[Neuroimaging] DICOM Orientation and World<-->Image coordinate transformation
athanastasiou at gmail.com
Tue Sep 6 10:02:01 EDT 2016
Thank you very much for your response and the pointer.
I feel that this might be an additional thing to be looking into once I get
the mapping between World and Image coordinates (and back) right. Also, the
scan direction is something that is not "bothering" me so much at the
moment because each ROI references its grayscale image and I receive them
sequentially ordered anyway.
All the best
On Tue, Sep 6, 2016 at 2:34 PM, Steve Pieper <pieper at isomics.com> wrote:
> Hi Athanasios -
> To get the scan direction you'll need to look at the relative
> ImagePositionPatient points from slice to slice. Note that the scan
> direction is not always the cross product of the row and column
> orientations since the scan may go in the other direction from a right
> handed cross product or the slices can be sheared (or even at arbitrary
> locations).. There are lots of other things that can happen too, like
> irregular spacing, missing slices, etc, but usually just normalizing the
> vector between your origin and any slice in the scan will be what you want.
> This code will give you an idea:
> On Tue, Sep 6, 2016 at 7:50 AM, Athanasios Anastasiou <
> athanastasiou at gmail.com> wrote:
>> Hello Matthew
>> Thank you for your response.
>> As per the DICOM pages:
>> #M = numpy.zeros((4,4))
>> * tumourImageData[n].PixelSpacing
>> * tumourImageData[n].PixelSpacing
>> ImageOrientationPatient is a flat 1x6 vector as it is coming out of the
>> image but more importantly it contains direction cosines which means that
>> it may not constitute a "proper" rotation matrix. The determinant of that
>> matrix is 0.0. Scaling apart, it would still have to be a "valid" rotation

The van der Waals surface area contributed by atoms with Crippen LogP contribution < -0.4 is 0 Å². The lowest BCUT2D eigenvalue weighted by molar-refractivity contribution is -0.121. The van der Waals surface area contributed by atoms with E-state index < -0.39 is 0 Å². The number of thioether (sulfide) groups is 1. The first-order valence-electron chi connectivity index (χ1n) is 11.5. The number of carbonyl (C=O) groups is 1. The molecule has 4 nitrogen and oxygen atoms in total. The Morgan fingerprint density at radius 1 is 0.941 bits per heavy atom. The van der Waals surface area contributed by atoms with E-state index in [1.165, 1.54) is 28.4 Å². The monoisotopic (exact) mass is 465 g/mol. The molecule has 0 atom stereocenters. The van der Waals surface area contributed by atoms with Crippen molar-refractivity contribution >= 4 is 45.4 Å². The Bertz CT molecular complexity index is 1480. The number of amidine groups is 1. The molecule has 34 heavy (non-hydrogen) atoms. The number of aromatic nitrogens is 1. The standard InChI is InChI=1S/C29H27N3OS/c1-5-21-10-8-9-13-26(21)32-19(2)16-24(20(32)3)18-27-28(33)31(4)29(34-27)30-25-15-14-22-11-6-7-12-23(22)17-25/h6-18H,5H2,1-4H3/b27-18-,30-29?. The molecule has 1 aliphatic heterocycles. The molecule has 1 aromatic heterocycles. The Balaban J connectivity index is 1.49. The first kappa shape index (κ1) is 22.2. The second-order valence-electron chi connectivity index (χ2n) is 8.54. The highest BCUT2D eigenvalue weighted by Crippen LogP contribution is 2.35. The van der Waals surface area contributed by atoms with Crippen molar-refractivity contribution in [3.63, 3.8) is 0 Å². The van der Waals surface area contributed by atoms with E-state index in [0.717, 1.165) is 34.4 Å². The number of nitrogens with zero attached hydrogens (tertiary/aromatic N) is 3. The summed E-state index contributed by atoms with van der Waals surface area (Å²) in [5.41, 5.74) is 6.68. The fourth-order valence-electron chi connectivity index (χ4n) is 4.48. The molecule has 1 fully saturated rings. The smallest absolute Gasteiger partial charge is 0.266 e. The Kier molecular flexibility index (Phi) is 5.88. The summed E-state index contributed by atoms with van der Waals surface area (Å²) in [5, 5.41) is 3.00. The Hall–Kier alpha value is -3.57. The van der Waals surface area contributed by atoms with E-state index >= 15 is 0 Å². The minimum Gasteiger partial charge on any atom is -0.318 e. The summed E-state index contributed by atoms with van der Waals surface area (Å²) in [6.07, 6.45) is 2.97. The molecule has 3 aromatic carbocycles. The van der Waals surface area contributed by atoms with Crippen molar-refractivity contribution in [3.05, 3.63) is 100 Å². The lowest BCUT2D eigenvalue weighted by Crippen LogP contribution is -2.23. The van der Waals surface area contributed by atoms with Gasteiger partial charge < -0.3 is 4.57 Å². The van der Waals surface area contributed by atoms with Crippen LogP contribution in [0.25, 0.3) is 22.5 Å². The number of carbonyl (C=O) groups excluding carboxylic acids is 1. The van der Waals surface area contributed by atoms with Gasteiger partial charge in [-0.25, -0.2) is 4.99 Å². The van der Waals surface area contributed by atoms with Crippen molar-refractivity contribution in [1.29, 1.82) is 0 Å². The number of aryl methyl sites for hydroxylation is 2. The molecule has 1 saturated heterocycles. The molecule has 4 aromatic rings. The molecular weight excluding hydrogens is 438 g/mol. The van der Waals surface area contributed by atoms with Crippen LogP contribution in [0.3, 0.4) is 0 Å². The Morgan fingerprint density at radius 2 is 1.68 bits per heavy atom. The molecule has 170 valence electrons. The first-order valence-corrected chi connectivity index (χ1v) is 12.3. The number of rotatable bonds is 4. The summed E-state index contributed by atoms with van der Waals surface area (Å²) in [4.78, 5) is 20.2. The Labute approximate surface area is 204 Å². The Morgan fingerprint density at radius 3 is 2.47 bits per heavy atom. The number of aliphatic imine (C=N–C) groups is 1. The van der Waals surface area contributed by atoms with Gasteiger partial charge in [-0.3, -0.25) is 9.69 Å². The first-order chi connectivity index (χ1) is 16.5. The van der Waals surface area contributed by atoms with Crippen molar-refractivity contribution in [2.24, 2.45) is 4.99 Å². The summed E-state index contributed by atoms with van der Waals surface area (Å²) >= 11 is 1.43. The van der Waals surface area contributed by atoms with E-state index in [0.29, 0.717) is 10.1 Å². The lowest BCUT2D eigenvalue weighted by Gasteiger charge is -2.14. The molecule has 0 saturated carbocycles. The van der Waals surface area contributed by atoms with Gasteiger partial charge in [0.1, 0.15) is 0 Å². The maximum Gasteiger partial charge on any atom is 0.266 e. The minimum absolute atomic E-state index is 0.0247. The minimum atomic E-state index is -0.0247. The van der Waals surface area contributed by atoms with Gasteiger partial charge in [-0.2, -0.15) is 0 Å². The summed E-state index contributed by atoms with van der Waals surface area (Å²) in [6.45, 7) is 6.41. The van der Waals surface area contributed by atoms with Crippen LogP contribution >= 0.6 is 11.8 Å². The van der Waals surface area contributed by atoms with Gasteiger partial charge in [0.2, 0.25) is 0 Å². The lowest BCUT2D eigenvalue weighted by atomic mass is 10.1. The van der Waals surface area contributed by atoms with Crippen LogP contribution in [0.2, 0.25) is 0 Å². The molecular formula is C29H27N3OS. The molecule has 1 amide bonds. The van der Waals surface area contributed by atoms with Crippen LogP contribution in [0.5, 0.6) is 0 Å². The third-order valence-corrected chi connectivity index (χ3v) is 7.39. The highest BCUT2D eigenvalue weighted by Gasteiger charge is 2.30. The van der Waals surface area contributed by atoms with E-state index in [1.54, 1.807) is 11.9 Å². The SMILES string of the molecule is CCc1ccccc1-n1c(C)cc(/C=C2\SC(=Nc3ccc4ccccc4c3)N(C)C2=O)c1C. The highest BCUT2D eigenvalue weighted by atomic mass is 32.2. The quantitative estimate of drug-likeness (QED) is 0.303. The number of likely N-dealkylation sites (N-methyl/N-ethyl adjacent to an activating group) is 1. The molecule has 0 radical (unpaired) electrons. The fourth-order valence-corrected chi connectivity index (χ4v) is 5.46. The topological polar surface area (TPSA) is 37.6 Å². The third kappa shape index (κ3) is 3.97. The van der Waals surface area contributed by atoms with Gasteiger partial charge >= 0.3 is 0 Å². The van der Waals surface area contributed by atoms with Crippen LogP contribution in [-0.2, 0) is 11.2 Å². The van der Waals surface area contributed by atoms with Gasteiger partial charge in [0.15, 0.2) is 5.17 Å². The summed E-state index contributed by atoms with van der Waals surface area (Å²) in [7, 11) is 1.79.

>> Specific Data:
>> ['0.999857', '0.00390641', '0.0164496', '-0.00741602', '0.975738',
>> ['-127.773', '-105.599', '-94.5758']
>> ['0.4688', '0.4688']
>> Now, if I read this correctly, all the points are offset by
>> ImagePositionPatient, scaled by pixel spacing (and so far so good), the
>> FIRST ROW (i.e. X) points mostly downwards (rotation of almost 90 degrees
>> around the X axis in the world system), and the FIRST COLUMN (i.e. Y) now
>> points left. To interpert the rotations, I am taking the direction cosines
>> as angle differences between the scanner space (x,y,z) and image space
>> (i,j,k) as depicted in (https://www.slicer.org/slicer
>> Come to think of it, these very small angles might be the reason for the
>> non-zero Z coordinate in the ROI.
>> What am I doing wrong?
>> All the best
>> On Tue, Sep 6, 2016 at 12:48 AM, Matthew Brett <matthew.brett at gmail.com>
>>> On Sun, Sep 4, 2016 at 12:12 PM, Athanasios Anastasiou
>>> <athanastasiou at gmail.com> wrote:
>>> > Hello everyone
>>> > I am trying to convert between world and image coordinates and I am
>>> > some difficulty, particularly with inversing the transform.
>>> > I need this specifically, as I would like to extract the pixels that
>>> > been prescribed (manually) by a ROI. I can access the grayscale values
>>> > are in some pixel space and I can access the ROI data which however is
>>> > expressed in 'mm' and thus in world coordinates.
>>> > As per http://nipy.org/nibabel/dicom/dicom_orientation.html I have
>>> all the
>>> > data to construct the matrix that converts pixel to world coordinates
>>> but I
>>> > am interested in the opposite direction (i.e. from world (ROI) to image
>>> > (pixels)).
>>> > My immediate reaction was to invert the transformation matrix.
>>> However, I am
>>> > getting an error that the matrix is "singular".
>>> Yes, inverting is what you want to do. The error is telling you
>>> about some error in the affine matrix.
>>> Would you mind giving more details on where you got the entries for
>>> your affine matrix? What are your ImageOrientationPatient and
>>> ImagePositionPatient fields? I assume you got the third column of the
>>> matrix by taking the cross-product of the first two? What matrix do
>>> you end up with?
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